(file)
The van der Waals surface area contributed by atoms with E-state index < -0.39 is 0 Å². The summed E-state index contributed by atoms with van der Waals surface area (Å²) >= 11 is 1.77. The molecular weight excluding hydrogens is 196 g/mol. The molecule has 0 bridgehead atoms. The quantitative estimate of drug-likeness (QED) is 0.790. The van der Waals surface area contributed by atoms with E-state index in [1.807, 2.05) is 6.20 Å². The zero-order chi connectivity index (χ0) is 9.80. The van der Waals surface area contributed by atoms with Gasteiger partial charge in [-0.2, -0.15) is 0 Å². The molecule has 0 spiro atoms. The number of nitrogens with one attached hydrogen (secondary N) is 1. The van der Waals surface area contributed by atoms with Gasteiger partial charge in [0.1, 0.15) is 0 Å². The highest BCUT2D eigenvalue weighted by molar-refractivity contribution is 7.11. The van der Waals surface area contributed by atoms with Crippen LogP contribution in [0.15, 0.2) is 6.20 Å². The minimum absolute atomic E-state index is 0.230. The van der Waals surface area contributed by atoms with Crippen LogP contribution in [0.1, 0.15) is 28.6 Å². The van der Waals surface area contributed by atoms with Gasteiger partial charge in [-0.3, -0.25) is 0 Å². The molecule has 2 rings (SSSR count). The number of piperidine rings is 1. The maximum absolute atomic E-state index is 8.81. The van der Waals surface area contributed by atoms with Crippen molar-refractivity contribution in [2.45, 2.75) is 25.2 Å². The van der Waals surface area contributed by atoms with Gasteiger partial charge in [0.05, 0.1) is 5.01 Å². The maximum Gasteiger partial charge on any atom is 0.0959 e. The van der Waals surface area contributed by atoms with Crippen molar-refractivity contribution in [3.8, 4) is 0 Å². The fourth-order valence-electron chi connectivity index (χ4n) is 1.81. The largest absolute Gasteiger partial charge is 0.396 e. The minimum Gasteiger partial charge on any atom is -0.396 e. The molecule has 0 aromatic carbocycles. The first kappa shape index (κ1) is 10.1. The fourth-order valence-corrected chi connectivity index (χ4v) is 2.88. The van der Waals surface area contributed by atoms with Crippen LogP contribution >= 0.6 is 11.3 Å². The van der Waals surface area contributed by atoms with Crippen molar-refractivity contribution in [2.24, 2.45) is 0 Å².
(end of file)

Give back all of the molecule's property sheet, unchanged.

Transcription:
The van der Waals surface area contributed by atoms with E-state index < -0.39 is 0 Å². The summed E-state index contributed by atoms with van der Waals surface area (Å²) >= 11 is 1.77. The molecular weight excluding hydrogens is 196 g/mol. The molecule has 0 bridgehead atoms. The quantitative estimate of drug-likeness (QED) is 0.790. The van der Waals surface area contributed by atoms with E-state index in [1.807, 2.05) is 6.20 Å². The zero-order chi connectivity index (χ0) is 9.80. The van der Waals surface area contributed by atoms with Gasteiger partial charge in [-0.2, -0.15) is 0 Å². The molecule has 0 spiro atoms. The number of nitrogens with one attached hydrogen (secondary N) is 1. The van der Waals surface area contributed by atoms with Gasteiger partial charge in [0.1, 0.15) is 0 Å². The highest BCUT2D eigenvalue weighted by molar-refractivity contribution is 7.11. The van der Waals surface area contributed by atoms with Crippen LogP contribution in [0.15, 0.2) is 6.20 Å². The minimum absolute atomic E-state index is 0.230. The van der Waals surface area contributed by atoms with Crippen LogP contribution in [0.1, 0.15) is 28.6 Å². The van der Waals surface area contributed by atoms with Gasteiger partial charge in [-0.3, -0.25) is 0 Å². The molecule has 2 rings (SSSR count). The number of piperidine rings is 1. The maximum absolute atomic E-state index is 8.81. The van der Waals surface area contributed by atoms with Crippen molar-refractivity contribution in [2.45, 2.75) is 25.2 Å². The van der Waals surface area contributed by atoms with Gasteiger partial charge in [0.05, 0.1) is 5.01 Å². The maximum Gasteiger partial charge on any atom is 0.0959 e. The van der Waals surface area contributed by atoms with Crippen molar-refractivity contribution in [3.8, 4) is 0 Å². The fourth-order valence-electron chi connectivity index (χ4n) is 1.81. The largest absolute Gasteiger partial charge is 0.396 e. The minimum Gasteiger partial charge on any atom is -0.396 e. The molecule has 0 aromatic carbocycles. The first kappa shape index (κ1) is 10.1. The fourth-order valence-corrected chi connectivity index (χ4v) is 2.88. The van der Waals surface area contributed by atoms with Crippen LogP contribution >= 0.6 is 11.3 Å². The van der Waals surface area contributed by atoms with Crippen molar-refractivity contribution in [2.24, 2.45) is 0 Å².